We’ve got a great slate of releases this week, with a couple of films I’ve really loved plus a number of cult hits, direct-to-video thrillers, kids’ releases, and more. Here’s the full breakdown:
Big Hero 6 –
There’s not much left to say about Big Hero 6 that hasn’t already been said, so I’ll just go ahead and repeat what you’ve probably already heard: Big Hero 6 is pretty awesome. Based on an obscure Marvel Comics miniseries from several years ago, this futuristic superhero/big robot mash-up is that perfect movie that’s equally as good for kids and adults. It mixes humor, action, and heart, and at the center of it all is a marshmallow-like robot named Baymax who you can’t help but love. The animation is superb, the characters endearing, and the action sequences are spectacular. Plus, have I mentioned Baymax? This movie is a lot of fun and I’m glad to see it was such a big hit. Now you can relive it over and over again at home, and your kids (as well as the other adults in the house) will thank you for it.
I realize it’s only February, but don’t consider it an understatement when I say that Whiplash is already one of my favorite movies of the year. I absolutely loved this film. J.K. Simmons’ performance is astounding and every bit worth the Oscar award he received. But without the equally-adept Miles Teller (who I’ve been a fan of for quite some time), the film wouldn’t work nearly as well. The story is simple: it’s the tale of an abusive music teacher and his potential star student. But it’s the back and forth between the two and the tribulations Teller goes through that makes the film so engaging. I know Whiplash didn’t win the Best Picture Academy Award, but it’s certainly not for lack of being deserved.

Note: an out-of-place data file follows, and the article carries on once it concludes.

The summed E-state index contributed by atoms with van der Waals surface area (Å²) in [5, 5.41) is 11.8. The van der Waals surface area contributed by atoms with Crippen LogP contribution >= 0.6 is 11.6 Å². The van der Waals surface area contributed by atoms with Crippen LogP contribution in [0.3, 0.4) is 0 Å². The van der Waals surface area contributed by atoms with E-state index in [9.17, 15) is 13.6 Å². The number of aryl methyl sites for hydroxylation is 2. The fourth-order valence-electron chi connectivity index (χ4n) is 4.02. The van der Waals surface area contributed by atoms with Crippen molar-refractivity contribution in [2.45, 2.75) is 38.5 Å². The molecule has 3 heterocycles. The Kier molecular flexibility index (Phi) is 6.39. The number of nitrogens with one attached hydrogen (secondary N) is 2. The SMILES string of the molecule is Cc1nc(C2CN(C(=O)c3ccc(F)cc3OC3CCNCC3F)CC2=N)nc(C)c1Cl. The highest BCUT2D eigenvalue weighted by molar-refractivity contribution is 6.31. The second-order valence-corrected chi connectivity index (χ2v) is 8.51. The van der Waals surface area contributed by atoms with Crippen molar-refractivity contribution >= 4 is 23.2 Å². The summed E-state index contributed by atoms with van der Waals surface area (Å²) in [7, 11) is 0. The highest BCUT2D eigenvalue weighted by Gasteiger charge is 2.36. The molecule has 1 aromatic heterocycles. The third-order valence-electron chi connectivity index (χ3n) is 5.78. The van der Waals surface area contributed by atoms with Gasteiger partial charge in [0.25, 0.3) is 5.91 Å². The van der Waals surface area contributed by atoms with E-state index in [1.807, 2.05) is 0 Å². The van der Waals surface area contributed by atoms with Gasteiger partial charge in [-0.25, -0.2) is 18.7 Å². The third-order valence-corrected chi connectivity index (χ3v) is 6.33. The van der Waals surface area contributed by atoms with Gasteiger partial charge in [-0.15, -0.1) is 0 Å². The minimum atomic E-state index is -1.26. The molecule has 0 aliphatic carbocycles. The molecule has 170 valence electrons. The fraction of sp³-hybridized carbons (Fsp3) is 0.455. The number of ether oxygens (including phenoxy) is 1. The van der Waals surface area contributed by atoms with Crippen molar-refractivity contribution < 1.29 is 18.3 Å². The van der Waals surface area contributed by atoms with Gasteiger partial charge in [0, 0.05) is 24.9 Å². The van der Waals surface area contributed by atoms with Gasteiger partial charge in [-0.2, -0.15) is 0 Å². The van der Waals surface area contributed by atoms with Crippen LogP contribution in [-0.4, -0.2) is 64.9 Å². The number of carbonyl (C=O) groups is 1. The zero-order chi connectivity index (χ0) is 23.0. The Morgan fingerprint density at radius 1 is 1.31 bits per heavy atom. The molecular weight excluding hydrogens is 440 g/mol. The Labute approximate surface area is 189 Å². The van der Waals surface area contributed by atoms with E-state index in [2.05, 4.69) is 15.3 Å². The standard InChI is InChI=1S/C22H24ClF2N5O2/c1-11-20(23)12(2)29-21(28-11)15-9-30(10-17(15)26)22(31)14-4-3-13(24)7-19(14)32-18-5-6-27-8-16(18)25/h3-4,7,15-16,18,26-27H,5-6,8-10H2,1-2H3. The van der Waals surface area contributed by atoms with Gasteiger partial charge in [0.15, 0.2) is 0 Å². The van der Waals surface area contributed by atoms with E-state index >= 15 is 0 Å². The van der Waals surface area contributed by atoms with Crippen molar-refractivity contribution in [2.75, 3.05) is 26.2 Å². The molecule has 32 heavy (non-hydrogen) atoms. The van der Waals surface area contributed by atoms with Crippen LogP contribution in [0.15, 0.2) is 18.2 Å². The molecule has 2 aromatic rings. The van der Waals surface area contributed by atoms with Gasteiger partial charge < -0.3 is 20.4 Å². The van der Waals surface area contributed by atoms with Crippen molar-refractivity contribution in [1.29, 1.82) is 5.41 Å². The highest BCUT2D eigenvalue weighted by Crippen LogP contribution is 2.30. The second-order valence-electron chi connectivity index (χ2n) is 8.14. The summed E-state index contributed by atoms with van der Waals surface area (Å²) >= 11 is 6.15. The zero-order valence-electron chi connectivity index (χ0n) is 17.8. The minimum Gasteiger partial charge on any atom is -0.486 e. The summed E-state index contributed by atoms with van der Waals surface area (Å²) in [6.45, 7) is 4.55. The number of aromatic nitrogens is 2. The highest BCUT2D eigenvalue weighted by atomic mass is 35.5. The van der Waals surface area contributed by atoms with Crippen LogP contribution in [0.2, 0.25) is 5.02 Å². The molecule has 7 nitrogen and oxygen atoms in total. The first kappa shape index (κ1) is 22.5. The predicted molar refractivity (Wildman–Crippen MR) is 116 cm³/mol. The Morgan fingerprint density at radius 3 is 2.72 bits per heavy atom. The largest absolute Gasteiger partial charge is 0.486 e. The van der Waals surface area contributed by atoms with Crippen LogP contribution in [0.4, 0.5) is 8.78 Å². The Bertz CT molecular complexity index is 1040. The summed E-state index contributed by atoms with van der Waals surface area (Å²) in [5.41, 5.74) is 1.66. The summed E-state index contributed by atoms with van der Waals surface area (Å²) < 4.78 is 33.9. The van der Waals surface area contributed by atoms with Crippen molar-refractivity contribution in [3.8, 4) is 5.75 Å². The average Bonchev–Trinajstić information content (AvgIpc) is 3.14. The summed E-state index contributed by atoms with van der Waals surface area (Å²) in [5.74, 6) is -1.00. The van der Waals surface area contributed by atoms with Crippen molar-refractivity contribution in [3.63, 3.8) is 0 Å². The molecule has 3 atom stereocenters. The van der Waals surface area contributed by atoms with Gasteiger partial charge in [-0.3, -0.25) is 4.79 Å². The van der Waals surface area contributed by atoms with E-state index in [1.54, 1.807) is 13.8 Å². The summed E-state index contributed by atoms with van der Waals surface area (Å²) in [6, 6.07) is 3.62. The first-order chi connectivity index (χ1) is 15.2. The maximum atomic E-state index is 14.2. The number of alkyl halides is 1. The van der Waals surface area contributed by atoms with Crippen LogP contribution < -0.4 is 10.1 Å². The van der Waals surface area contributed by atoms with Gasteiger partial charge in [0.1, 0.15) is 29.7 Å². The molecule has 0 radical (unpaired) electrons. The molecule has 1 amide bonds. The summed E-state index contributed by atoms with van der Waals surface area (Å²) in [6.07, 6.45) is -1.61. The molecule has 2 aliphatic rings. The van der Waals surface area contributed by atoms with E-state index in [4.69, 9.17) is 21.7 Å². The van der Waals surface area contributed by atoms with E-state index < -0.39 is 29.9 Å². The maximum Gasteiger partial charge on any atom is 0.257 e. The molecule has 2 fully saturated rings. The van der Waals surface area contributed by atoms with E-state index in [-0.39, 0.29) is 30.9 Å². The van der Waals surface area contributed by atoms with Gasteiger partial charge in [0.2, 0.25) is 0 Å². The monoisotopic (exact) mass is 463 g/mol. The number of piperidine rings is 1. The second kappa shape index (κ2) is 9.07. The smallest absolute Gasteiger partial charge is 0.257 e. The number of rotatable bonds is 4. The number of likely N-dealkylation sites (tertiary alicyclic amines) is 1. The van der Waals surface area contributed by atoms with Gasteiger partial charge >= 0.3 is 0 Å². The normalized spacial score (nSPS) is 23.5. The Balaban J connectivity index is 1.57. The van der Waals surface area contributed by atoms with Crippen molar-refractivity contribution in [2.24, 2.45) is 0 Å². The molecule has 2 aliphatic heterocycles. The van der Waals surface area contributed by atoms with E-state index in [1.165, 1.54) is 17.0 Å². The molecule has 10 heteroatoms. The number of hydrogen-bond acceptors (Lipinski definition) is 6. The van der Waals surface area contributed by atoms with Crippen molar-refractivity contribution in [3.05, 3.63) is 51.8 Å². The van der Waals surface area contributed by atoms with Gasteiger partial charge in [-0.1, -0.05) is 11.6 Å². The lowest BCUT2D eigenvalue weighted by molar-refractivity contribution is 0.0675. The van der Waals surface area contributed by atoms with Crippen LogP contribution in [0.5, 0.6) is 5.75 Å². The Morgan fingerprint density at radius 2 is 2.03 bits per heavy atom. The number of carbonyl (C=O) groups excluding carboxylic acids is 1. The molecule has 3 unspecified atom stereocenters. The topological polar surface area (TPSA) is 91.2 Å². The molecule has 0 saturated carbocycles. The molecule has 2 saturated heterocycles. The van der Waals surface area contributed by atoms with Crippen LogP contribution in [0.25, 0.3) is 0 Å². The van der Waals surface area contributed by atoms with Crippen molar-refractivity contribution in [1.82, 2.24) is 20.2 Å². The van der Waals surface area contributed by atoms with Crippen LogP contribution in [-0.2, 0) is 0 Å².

I didn’t like the first Horrible Bosses, and I certainly didn’t think it needed a sequel. But it got one, and I watched it. And while I definitely didn’t like it, for some reason I did enjoy it more than the first one. (Although ‘enjoy’ is a very strong word.) I think what gives this movie the edge over the first one is Chris Pine, who proves once again that he’s one of the most underrated actors working in Hollywood today. His turn as one of the titular horrible bosses is hysterical, and it shows that he’s got a real flair for comedy. I really liked every scene he was in, and it’s definitely what makes the movie worth watching. Other than that, though, it’s really just more of the same.